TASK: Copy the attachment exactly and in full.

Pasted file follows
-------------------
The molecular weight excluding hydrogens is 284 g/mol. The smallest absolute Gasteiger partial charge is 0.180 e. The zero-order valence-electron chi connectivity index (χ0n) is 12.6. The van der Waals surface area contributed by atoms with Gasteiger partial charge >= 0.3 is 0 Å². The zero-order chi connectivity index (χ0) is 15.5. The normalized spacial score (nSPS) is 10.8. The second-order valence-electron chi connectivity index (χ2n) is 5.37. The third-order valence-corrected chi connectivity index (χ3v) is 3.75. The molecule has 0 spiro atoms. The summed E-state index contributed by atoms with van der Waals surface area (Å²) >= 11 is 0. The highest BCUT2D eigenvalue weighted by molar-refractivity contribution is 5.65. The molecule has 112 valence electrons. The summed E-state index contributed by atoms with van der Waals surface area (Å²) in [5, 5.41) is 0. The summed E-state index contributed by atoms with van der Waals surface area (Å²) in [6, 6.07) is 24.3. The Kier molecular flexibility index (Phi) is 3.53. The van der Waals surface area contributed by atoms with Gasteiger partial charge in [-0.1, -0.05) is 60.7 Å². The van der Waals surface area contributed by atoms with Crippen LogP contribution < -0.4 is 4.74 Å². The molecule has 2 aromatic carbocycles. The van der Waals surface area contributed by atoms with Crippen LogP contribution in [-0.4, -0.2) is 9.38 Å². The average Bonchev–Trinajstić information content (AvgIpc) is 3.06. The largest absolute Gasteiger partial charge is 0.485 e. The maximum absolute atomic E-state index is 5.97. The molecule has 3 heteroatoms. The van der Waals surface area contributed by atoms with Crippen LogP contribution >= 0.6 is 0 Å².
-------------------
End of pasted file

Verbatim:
The molecular weight excluding hydrogens is 284 g/mol. The smallest absolute Gasteiger partial charge is 0.180 e. The zero-order valence-electron chi connectivity index (χ0n) is 12.6. The van der Waals surface area contributed by atoms with Gasteiger partial charge >= 0.3 is 0 Å². The zero-order chi connectivity index (χ0) is 15.5. The normalized spacial score (nSPS) is 10.8. The second-order valence-electron chi connectivity index (χ2n) is 5.37. The third-order valence-corrected chi connectivity index (χ3v) is 3.75. The molecule has 0 spiro atoms. The summed E-state index contributed by atoms with van der Waals surface area (Å²) >= 11 is 0. The highest BCUT2D eigenvalue weighted by molar-refractivity contribution is 5.65. The molecule has 112 valence electrons. The summed E-state index contributed by atoms with van der Waals surface area (Å²) in [5, 5.41) is 0. The summed E-state index contributed by atoms with van der Waals surface area (Å²) in [6, 6.07) is 24.3. The Kier molecular flexibility index (Phi) is 3.53. The van der Waals surface area contributed by atoms with Gasteiger partial charge in [-0.1, -0.05) is 60.7 Å². The van der Waals surface area contributed by atoms with Crippen LogP contribution < -0.4 is 4.74 Å². The molecule has 2 aromatic carbocycles. The van der Waals surface area contributed by atoms with Crippen LogP contribution in [-0.4, -0.2) is 9.38 Å². The average Bonchev–Trinajstić information content (AvgIpc) is 3.06. The largest absolute Gasteiger partial charge is 0.485 e. The maximum absolute atomic E-state index is 5.97. The molecule has 3 heteroatoms. The van der Waals surface area contributed by atoms with Crippen LogP contribution >= 0.6 is 0 Å².